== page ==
The gist of this article/op-ed piece is that: Wow, all the sudden, everybody in the news media was, at the start of November 2001, discussing the possibility of using torture, very much in the manner described in Chomsky's Manufacturing Consent, or at least it seemed so to me at the time. Now, even though the mass media often seem to be a craven crowd of copy-cat cowards, it seems just a bit strange that Newsweek, CNN, Fox, the Wall Street Journal, and others, were all consumed with having a "serious debate" about a wholesale abandonment of the rule of law.
Now, you could argue that everybody was talking torture back then and that this justified an article, or even made it imperative to write about, in the interest of informing the readership. Yes, but. The article is little more than a group of sound-bites from people standing on one side or the other of the "torture issue". For instance, the following statement is attributed to Newsweek columnist Jonathan Alter ("considered a liberal") and couched in the following way:
''In this autumn of anger,'' he wrote, ''even a liberal can find his thoughts turning to . . . torture.'' He added that he was not necessarily advocating the use of ''cattle prods or rubber hoses'' on men detained in the investigation into the terrorist attacks. Only, ''something to jump-start the stalled investigation of the greatest crime in American history.''
It is odd, because the whole discussion Alter is having with himself makes no specific reference to any man or men who are not giving information. That is, it seems entirely hypothetic. How is this "news"? In my opinion, it's not news at all. Instead, it, and the rest of the article, is a rhetorical slight-of-hand that describes nothing (no real thing), while at the same time making torture the subject of attention. That is, it is simply an example of "talking up" an idea, which functions to desensitize the reader, making it easier to propose the same or more drastic departures from traditional practice later on.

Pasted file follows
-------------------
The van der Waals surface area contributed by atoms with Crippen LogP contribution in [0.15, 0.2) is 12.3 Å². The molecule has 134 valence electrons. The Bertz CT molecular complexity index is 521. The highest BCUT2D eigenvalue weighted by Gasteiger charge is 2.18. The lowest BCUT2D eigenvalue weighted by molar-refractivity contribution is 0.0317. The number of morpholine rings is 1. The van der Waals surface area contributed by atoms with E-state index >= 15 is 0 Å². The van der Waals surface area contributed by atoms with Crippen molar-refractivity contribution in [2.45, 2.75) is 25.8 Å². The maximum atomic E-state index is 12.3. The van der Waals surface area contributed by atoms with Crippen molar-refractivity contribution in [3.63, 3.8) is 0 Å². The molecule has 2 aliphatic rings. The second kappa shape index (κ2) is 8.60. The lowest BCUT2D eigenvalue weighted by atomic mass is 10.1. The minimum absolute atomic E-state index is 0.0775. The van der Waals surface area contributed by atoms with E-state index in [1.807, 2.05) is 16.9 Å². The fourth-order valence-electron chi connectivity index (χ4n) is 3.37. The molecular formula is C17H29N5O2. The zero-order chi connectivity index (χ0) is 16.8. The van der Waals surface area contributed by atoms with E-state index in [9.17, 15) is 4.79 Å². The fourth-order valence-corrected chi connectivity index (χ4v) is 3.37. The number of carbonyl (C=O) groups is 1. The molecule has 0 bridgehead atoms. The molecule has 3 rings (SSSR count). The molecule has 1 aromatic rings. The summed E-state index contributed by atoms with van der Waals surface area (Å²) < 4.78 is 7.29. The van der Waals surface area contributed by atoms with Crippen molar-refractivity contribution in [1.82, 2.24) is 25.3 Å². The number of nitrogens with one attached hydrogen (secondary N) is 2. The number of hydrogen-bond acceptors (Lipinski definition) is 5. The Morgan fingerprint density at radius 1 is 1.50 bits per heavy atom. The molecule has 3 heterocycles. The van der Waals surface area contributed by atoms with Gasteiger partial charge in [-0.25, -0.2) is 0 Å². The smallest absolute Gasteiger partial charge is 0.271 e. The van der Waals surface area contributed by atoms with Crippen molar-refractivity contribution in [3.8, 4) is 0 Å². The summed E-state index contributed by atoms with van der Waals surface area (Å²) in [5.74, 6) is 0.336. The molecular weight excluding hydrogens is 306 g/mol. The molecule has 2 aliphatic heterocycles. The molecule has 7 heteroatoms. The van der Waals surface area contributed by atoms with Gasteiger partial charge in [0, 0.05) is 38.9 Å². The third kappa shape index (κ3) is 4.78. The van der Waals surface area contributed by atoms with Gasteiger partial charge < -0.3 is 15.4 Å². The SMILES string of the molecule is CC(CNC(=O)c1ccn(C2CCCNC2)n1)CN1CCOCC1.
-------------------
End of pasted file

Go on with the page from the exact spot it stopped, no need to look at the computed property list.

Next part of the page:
I believe that this sort of thing is employed all the time by news outlets that are large and respected enough to have a profound effect on the events of the day. It's not exactly propaganda, for no agenda is laid out explicitly and we're not told which "side" of the issue to take. However, bringing up the prospect of "serious doubts" by "respected journalists" about a taboo and illegal activity (torture) without some countervailing and weighty opinion is irresponsible, for the breezy tone seems to diminish the perils of altering the status quo.
This is illustrated later in the article by the following passage:
Mr. Alter said he was surprised that his column did not provoke a significant flood of e-mail messages or letters. And perhaps even more surprising, he said, was that he had been approached by ''people who might be described as being on the left whispering, 'I agree with you.' ''
So here we have the issue settled by an self-selected group of lefties, a kind of Object Lesson that implies that we readers, lefties by dint of reading the Times, shouldn't be embarrassed about our secret support of torture because others have already signed off on it, albeit in a whisper.
Surely, editors at the Times should resist the pressure or temptation to publish such subversive rubbish, and tighten up their journalistic standards when writing about such nebulous subjects. The importance of doing so is clear: The Bush Administration took the lack of a widespread outcry at articles such as these as an implicit go-ahead to pursue the matter to their liking.
Perhaps the country would have been better served by journalists wondering less about why the zeitgeist suddenly swirled around torture, and instead followed the scent back to the source(s) in the White House--and did some old-fashioned reporting to expose the calumnies being perpetrated there in 2001.